Massachusetts Institute of Technology researchers (MIT) have developed a crypto-software that requires transaction verification nodes to store 99% less data than Bitcoin (BTC). The development was announced on January 23 in a MIT blog and was published by Cointelegraph.
This cryptomoeda is called Vault and will be presented to the Symposium on Network and Distributed System Security (NDSS) next month. According to the above post, the crypto-currency "allows users to access the network by downloading only a small portion of the total transaction data."
Vault also wants to exclude empty accounts and allows you to check transactions that only use the latest transaction data. The post also reports the results of web tests:
In experiments, Vault reduced the bandwidth to join its network with 99% compared to Bitcoin and 90% compared to Ethereum, which is today considered one of the most efficient crypto-coins. It is important to note that Vault still ensures that all nodes validate all transactions, providing a strict security equivalent to their existing counterparts. "
The Vault Unit size limit is 10 megabytes, equivalent to 10,000 transactions, each of which contains a hash of the previous block. As MIT explains to verify Bitcoin's transactions, "the user will download 500,000 blocks, totaling around 150 gigabytes," as he will have to "store all account balances to confirm new users and ensure that customers have with sufficient funds to carry out transactions. "
The Vault is based on a block that uses the Algorand Proof of Participation (PoS), which was created by Silvio Miki, Ford's engineer-professor at MIT.
The Vault system allows users to check the blocks using information presented in a block, a few hundred or a thousand units in the past called "breadcrumb." In this way, a new node joins the junction – or an old block – to a block far ahead. Derek Lung, co-author of the article, explained that "he can skip all the blocks between them." He also noted:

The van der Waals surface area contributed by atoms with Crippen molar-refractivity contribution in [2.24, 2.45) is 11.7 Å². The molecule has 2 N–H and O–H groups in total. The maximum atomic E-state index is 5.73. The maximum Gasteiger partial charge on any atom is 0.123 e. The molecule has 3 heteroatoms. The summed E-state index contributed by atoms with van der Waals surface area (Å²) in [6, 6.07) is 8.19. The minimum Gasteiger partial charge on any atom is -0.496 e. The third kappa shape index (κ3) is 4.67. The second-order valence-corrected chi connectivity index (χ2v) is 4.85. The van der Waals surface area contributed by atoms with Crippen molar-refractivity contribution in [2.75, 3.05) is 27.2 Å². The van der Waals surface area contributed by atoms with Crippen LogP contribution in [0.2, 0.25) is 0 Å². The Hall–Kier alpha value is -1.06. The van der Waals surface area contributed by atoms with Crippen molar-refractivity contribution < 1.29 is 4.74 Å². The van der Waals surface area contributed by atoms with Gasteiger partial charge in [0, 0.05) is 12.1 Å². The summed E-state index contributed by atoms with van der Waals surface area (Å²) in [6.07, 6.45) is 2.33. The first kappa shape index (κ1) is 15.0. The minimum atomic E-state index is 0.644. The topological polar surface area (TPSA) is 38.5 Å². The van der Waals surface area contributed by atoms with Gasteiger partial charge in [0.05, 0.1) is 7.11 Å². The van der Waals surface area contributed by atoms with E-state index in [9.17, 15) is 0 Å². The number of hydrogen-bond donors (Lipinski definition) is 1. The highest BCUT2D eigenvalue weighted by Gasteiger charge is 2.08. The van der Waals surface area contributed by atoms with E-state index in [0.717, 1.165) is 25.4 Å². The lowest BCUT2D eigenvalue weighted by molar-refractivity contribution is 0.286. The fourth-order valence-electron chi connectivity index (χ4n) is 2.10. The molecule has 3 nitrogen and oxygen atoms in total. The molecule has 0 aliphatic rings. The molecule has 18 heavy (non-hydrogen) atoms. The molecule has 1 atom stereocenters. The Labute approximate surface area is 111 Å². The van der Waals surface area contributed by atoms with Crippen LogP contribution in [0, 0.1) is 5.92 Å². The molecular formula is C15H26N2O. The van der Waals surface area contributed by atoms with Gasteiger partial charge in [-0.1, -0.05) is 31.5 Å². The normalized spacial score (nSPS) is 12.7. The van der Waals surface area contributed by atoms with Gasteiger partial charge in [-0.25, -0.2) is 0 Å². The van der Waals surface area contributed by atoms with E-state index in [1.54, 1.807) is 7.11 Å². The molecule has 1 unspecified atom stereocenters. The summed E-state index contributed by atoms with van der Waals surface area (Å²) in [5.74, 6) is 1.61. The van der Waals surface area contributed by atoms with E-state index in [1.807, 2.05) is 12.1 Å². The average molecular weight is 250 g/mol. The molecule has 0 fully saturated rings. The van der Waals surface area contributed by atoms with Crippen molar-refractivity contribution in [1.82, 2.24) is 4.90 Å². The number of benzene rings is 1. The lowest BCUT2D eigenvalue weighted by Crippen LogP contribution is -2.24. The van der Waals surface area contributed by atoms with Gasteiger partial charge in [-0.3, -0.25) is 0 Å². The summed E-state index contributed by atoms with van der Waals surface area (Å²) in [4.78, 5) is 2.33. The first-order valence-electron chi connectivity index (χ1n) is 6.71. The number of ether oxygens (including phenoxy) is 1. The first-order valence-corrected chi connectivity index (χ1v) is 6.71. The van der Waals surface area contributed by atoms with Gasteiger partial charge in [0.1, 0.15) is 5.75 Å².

"The overall goal here is to allow crypto-coins to be well-sized for more and more consumers."
Article Vault also says that in order to access the web, the user needs to download about 90% less data than Ethereum (ETH). Ethereum co-founder Vitalik Bouterin has already stated that future Poch-based blocks will be "thousands of times more efficient."
While Ethereum developers are working on PoS implementation, they are developing a new protocol known as Casper, which should help reduce energy consumption. Until the winter of 2018, Ethereum developers have noticed that they will combine Casper and sharding – a method to increase the number of transactions the blockchain can process – when upgrading.
The US entrepreneur says that ignoring the battlecock and block is like ignoring the internet in 1993